Atmospheric acoustics of Titan, Mars, Venus, and Earth

Andi Petculescu*, Richard M. Lueptow

*Corresponding author for this work

Research output: Contribution to journalArticlepeer-review

29 Scopus citations


Planetary atmospheres are complex dynamical systems whose structure, composition, and dynamics intimately affect the propagation of sound. Thus, acoustic waves, being coupled directly to the medium, can effectively probe planetary environments. Here we show how the acoustic absorption and speed of sound in the atmospheres of Venus, Mars, Titan, and Earth (as predicted by a recent molecular acoustics model) mirror the different environments. Starting at the surface, where the sound speed ranges from ∼200 m/s for Titan to ∼410 m/s for Venus, the vertical sound speed profiles reveal differences in the atmospheres' thermal layering and composition. The absorption profiles are relatively smooth for Mars, Titan, and Earth while Venus stands out with a noticeable attenuation dip occurring between 40 and 100 km. We also simulate a descent module sampling the sound field produced by a low-frequency "event" near the surface noting the occurrence of acoustic quiet zones.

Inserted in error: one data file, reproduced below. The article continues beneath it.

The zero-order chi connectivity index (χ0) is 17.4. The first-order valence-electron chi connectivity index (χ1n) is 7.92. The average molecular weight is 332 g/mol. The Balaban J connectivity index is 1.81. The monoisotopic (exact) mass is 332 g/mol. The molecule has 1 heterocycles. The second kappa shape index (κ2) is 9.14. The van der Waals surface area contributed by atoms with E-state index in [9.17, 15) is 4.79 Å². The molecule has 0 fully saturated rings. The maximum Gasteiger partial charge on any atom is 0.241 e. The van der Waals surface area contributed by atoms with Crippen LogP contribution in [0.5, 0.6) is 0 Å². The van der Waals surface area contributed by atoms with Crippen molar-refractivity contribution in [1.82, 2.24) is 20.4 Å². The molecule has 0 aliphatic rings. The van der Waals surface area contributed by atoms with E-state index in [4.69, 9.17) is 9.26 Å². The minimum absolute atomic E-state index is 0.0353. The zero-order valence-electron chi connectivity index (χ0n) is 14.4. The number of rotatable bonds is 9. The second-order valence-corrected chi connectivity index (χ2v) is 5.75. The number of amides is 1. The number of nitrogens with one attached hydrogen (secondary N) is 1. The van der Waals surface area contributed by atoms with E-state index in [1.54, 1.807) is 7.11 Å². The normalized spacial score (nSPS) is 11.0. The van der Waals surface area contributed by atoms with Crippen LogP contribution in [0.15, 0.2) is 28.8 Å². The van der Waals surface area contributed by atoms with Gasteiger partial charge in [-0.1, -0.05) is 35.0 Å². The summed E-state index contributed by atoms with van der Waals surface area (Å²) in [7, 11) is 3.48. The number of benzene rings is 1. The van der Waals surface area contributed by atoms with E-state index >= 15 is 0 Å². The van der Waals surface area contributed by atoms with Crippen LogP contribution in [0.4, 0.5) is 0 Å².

Original languageEnglish (US)
Pages (from-to)413-419
Number of pages7
Issue number2
StatePublished - Feb 2007


  • Atmospheres
  • Mars
  • Titan
  • Venus
  • atmosphere
  • composition
  • structure

ASJC Scopus subject areas

  • Astronomy and Astrophysics
  • Space and Planetary Science

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